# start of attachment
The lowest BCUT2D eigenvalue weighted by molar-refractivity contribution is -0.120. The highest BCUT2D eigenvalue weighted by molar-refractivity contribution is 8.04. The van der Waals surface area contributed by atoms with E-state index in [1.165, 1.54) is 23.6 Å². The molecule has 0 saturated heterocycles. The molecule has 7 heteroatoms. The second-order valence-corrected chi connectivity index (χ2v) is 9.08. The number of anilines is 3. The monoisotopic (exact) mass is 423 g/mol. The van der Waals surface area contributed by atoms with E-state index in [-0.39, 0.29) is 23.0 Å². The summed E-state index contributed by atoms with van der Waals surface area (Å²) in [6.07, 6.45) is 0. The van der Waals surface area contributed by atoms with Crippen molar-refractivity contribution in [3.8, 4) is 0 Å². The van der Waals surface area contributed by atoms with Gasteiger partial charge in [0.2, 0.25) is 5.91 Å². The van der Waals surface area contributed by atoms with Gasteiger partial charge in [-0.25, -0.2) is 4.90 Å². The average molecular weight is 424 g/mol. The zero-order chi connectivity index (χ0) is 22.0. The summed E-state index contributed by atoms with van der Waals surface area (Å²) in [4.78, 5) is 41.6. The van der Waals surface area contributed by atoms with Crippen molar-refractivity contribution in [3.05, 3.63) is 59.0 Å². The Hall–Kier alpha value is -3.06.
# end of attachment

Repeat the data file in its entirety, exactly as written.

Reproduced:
The lowest BCUT2D eigenvalue weighted by molar-refractivity contribution is -0.120. The highest BCUT2D eigenvalue weighted by molar-refractivity contribution is 8.04. The van der Waals surface area contributed by atoms with E-state index in [1.165, 1.54) is 23.6 Å². The molecule has 0 saturated heterocycles. The molecule has 7 heteroatoms. The second-order valence-corrected chi connectivity index (χ2v) is 9.08. The number of anilines is 3. The monoisotopic (exact) mass is 423 g/mol. The van der Waals surface area contributed by atoms with E-state index in [-0.39, 0.29) is 23.0 Å². The summed E-state index contributed by atoms with van der Waals surface area (Å²) in [6.07, 6.45) is 0. The van der Waals surface area contributed by atoms with Crippen molar-refractivity contribution in [3.8, 4) is 0 Å². The van der Waals surface area contributed by atoms with Gasteiger partial charge in [0.2, 0.25) is 5.91 Å². The van der Waals surface area contributed by atoms with Gasteiger partial charge in [-0.25, -0.2) is 4.90 Å². The average molecular weight is 424 g/mol. The zero-order chi connectivity index (χ0) is 22.0. The summed E-state index contributed by atoms with van der Waals surface area (Å²) in [4.78, 5) is 41.6. The van der Waals surface area contributed by atoms with Crippen molar-refractivity contribution in [3.05, 3.63) is 59.0 Å². The Hall–Kier alpha value is -3.06.